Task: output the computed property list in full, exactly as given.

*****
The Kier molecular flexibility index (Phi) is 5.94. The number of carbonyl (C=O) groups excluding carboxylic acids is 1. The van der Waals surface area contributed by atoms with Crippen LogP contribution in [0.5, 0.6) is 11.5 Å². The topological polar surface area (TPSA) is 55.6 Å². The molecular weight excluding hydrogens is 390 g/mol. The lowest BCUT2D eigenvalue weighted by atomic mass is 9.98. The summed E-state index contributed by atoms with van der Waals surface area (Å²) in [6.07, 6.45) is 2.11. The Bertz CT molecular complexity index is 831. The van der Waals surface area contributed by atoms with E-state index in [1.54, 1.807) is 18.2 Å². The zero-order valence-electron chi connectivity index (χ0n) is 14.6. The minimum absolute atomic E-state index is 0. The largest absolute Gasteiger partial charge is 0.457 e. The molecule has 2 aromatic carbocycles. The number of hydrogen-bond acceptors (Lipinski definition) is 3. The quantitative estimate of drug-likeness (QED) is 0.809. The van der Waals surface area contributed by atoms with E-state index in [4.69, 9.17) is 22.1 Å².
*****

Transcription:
The Kier molecular flexibility index (Phi) is 5.94. The number of carbonyl (C=O) groups excluding carboxylic acids is 1. The van der Waals surface area contributed by atoms with Crippen LogP contribution in [0.5, 0.6) is 11.5 Å². The topological polar surface area (TPSA) is 55.6 Å². The molecular weight excluding hydrogens is 390 g/mol. The lowest BCUT2D eigenvalue weighted by atomic mass is 9.98. The summed E-state index contributed by atoms with van der Waals surface area (Å²) in [6.07, 6.45) is 2.11. The Bertz CT molecular complexity index is 831. The van der Waals surface area contributed by atoms with E-state index in [1.54, 1.807) is 18.2 Å². The zero-order valence-electron chi connectivity index (χ0n) is 14.6. The minimum absolute atomic E-state index is 0. The largest absolute Gasteiger partial charge is 0.457 e. The molecule has 2 aromatic carbocycles. The number of hydrogen-bond acceptors (Lipinski definition) is 3. The quantitative estimate of drug-likeness (QED) is 0.809. The van der Waals surface area contributed by atoms with E-state index in [4.69, 9.17) is 22.1 Å².